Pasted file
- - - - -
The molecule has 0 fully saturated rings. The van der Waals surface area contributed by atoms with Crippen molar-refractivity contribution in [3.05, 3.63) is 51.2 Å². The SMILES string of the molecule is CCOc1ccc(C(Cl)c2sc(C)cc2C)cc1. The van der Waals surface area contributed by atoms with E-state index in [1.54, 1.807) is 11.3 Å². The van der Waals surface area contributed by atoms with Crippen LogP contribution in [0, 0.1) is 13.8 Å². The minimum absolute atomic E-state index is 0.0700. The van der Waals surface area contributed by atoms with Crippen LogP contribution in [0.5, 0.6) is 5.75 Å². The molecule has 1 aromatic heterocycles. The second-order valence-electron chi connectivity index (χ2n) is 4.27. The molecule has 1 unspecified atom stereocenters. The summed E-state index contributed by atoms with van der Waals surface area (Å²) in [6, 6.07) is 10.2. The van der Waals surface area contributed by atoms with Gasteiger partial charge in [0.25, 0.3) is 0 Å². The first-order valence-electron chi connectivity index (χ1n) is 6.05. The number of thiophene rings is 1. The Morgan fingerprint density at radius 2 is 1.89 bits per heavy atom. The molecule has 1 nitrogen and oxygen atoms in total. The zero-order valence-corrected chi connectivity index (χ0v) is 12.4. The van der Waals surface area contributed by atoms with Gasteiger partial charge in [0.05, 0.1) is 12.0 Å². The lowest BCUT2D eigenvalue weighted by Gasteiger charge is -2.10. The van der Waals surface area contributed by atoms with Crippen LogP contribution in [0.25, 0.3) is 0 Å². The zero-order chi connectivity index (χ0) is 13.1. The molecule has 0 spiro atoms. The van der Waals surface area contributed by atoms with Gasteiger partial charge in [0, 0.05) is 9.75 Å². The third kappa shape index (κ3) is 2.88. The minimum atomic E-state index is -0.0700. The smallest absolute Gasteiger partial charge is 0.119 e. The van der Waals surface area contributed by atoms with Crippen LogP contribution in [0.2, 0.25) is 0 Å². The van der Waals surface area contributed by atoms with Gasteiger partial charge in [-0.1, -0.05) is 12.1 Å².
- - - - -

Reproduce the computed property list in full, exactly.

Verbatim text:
The molecule has 0 fully saturated rings. The van der Waals surface area contributed by atoms with Crippen molar-refractivity contribution in [3.05, 3.63) is 51.2 Å². The SMILES string of the molecule is CCOc1ccc(C(Cl)c2sc(C)cc2C)cc1. The van der Waals surface area contributed by atoms with E-state index in [1.54, 1.807) is 11.3 Å². The van der Waals surface area contributed by atoms with Crippen LogP contribution in [0, 0.1) is 13.8 Å². The minimum absolute atomic E-state index is 0.0700. The van der Waals surface area contributed by atoms with Crippen LogP contribution in [0.5, 0.6) is 5.75 Å². The molecule has 1 aromatic heterocycles. The second-order valence-electron chi connectivity index (χ2n) is 4.27. The molecule has 1 unspecified atom stereocenters. The summed E-state index contributed by atoms with van der Waals surface area (Å²) in [6, 6.07) is 10.2. The van der Waals surface area contributed by atoms with Gasteiger partial charge in [0.25, 0.3) is 0 Å². The first-order valence-electron chi connectivity index (χ1n) is 6.05. The number of thiophene rings is 1. The Morgan fingerprint density at radius 2 is 1.89 bits per heavy atom. The molecule has 1 nitrogen and oxygen atoms in total. The zero-order valence-corrected chi connectivity index (χ0v) is 12.4. The van der Waals surface area contributed by atoms with Gasteiger partial charge in [0.05, 0.1) is 12.0 Å². The lowest BCUT2D eigenvalue weighted by Gasteiger charge is -2.10. The van der Waals surface area contributed by atoms with Crippen LogP contribution in [0.25, 0.3) is 0 Å². The zero-order chi connectivity index (χ0) is 13.1. The molecule has 0 spiro atoms. The van der Waals surface area contributed by atoms with Gasteiger partial charge in [0, 0.05) is 9.75 Å². The third kappa shape index (κ3) is 2.88. The minimum atomic E-state index is -0.0700. The smallest absolute Gasteiger partial charge is 0.119 e. The van der Waals surface area contributed by atoms with Crippen LogP contribution in [0.2, 0.25) is 0 Å². The van der Waals surface area contributed by atoms with Gasteiger partial charge in [-0.1, -0.05) is 12.1 Å².